Discipline: Biological Sciences
Subcategory: Plant Research
Room: Exhibit Hall
Mary-Alaysha Woodford - Center for Biotechnology, Fort Valley State University, Fort Valley, GA
Co-Author(s): Noah G. Feinberg, Abhaya M. Dandekar, University of California, Davis, CA
Unlike the more widespread anthocyanins, plants in the order of Caryophyllales achieve pigmentation in their tissues by accumulating an alternative class of pigments called the betalains. The betalains are natural, tyrosine-derived, water-soluble pigments that give various fruits and vegetables their bright red color, which potentially can serve as a reporter to track gene expression or to visualize transgenic events. Because every cell contains the amino acid tyrosine, exogenous application of tyrosine to tissues may not be required. We hypothesized that betalain would be a more convenient reporter gene than the aforementioned reporters. Such as GUS, GFP and anthocyanin It is visible to the naked eye without any need for special equipment. It does not require processing samples and it allows for continuously monitoring of events throughout the life cycle of an organism. Moreover, it is applicable to large plants grown under normal field conditions. RUBY is a synthetic reporter gene that encodes the three biosynthetic enzymes that convert L-tyrosine into the betalains. The expression of RUBY is sufficient to reconstitute the pathway in non-Caryophyllales plants, resulting in the visible accumulation of betacyanins without the need for excitation or expensive reagents. However, due to RUBY’s long sequence and physical size, it is not suitable for compact plasmids or to be used as a fusion protein. It also has less utility in tissues that produce anthocyanins. In this project, we developed three RUBY-based reporter genes with the goal of working around some of these challenges. We developed a new version of RUBY, flexiRUBY, that replaces the self-cleaving 2A peptides with flexible glycine-serine linkers. This is expected to increase reaction efficiency by maintaining close proximity to the biosynthetic enzymes. Additionally, we utilized two versions of the L-DOPA Dioxygenase (DODA) enzyme from sugar beets (Beta vulgaris) and RUBY itself, renamed as BvMIDAS and rMIDAS. The MIDAS genes are significantly smaller in size and were expected to produce the betaxanthins solely, resulting in a golden pigmentation that could be distinguished in red tissues. References: He Y, & Zhao Y. Technological breakthroughs in generating transgene-free and genetically stable CRISPR-edited plants. aBIOTECH 1, 88–96 (2020). He Y, Zhang T, Sun H. et al. A reporter for noninvasively monitoring gene expression and plant transformation. Horticulture Research 7, 152 (2020). Chung H, Schwinn K, Ngo H et al. (2015). Characterization of betalain biosynthesis in Parakeelya flowers identifies the key biosynthetic gene DOD as belonging to an expanded LigB gene family that is conserved in betalain-producing species. Frontiers in plant science. 6. 499.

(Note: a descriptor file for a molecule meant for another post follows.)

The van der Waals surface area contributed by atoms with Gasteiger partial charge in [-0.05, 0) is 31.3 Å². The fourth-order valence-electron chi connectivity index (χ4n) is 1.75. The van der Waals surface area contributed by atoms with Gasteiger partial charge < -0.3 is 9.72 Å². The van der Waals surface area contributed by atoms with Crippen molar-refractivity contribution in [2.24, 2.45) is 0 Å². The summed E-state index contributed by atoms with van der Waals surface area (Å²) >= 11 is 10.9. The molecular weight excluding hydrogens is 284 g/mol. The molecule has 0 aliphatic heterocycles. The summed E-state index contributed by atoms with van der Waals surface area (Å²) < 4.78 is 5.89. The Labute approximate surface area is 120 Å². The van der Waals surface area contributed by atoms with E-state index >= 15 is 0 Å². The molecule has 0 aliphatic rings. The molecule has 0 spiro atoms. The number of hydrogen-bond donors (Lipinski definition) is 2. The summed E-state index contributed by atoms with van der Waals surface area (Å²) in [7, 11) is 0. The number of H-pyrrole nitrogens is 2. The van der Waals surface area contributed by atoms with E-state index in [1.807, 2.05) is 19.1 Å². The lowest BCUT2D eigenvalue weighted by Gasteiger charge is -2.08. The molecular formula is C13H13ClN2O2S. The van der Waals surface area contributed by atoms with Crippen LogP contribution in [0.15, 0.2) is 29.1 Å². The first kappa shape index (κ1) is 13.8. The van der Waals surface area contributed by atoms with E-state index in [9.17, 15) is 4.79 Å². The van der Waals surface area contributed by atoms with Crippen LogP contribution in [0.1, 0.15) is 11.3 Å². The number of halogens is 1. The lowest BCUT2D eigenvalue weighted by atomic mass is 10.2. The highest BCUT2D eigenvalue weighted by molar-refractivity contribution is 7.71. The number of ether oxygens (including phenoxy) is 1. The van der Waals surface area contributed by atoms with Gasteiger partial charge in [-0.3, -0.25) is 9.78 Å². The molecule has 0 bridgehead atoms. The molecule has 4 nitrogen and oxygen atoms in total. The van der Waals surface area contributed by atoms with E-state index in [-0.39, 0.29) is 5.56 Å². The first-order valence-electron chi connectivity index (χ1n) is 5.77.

Funder Acknowledgement(s): This study was supported, in part, by a grant from UC-Davis HBCU Initiative-PABGAP. The author would like to thank for financial support from NSF S-STEM (DUE-1834046), the Department of Education MSEIP (P120A2000016).
Faculty Advisor: Sarwan Dhir, email@example.com
Role: For this research, I prepared different types of media and needed antibiotics. Prepared glyceral stocks, and ran the different plasmids used through PCR to amplify the DNA in each strain. Placed the grown embryos onto selective media containing hygromycin to kill off any untransformed materials. Did in-fusion cloning and then ran the products through PCR. I performed PCR clean-up. Transformed and scree agrobacterium of the EHA105.